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There had been a clue as to what securities were included in DeVos’ March sale, because DeVos’ previous June 2019 sale of between $250,000 and $500,000 in BDT Capital Partners Oak Co-Invest had disclosed it as “a Cayman Islands-incorporated entity that provides specialty coffee beverages and accessories.”
But the opaque structure of BDT Capital Partners meant that the makeup of March’s sales remained undisclosed. Described as “notoriously private,” the Chicago-based private equity firm BDT Capital Partners was founded in 2009 by former Goldman Sachs banker Byron Trott, who according to Bloomberg had previously worked with high-net-worth investors such as Warren Buffett and the Pritzker, Walton and Koch families. In 2018, Business Insider wrote, “Trott runs one of the most secretive investment banks in the world, BDT Capital Partners, which caters to the world’s wealthy elite who value privacy and discretion.” The firm has no public website and makes almost no media appearances, courting billionaires and extremely wealthy investors with its privacy.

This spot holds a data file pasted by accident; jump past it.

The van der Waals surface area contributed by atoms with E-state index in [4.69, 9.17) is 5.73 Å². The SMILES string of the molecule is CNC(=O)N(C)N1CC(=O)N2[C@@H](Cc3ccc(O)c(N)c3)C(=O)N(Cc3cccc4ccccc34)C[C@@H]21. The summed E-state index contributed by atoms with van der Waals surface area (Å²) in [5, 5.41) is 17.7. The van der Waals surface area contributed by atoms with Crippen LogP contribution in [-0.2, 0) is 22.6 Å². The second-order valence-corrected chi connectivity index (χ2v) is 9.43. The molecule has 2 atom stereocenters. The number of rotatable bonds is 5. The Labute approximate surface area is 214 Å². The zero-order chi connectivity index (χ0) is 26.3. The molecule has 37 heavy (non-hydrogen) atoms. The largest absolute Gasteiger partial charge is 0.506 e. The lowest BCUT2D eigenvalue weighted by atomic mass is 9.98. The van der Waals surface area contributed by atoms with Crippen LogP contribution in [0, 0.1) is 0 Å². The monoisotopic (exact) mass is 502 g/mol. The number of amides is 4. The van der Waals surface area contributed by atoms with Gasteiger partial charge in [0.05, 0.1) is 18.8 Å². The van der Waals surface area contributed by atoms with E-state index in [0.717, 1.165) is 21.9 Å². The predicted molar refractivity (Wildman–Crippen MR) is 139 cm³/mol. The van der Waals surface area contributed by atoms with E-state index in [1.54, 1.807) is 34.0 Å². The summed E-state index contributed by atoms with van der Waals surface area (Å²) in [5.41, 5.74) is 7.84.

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BDT Capital Partners and its multiple Cayman Island funds appear a number of times in the Paradise Papers, a leak of 13.4 million financial documents relating to offshore investments analyzed by the International Consortium of Investigative Journalists (ICIJ) since late 2017. The documents detail how companies and individuals avoid taxes using shell companies in “secrecy jurisdictions” like the Cayman Islands.
BDT Capital appears in the Paradise Papers for doing business with Appleby, an offshore law firm in Hamilton, Bermuda that has been fined by regulators for not having robust money-laundering safeguards. Australian tax officials told The Guardian that the leaks reveal a global industry of tax avoidance offered to wealthy individuals.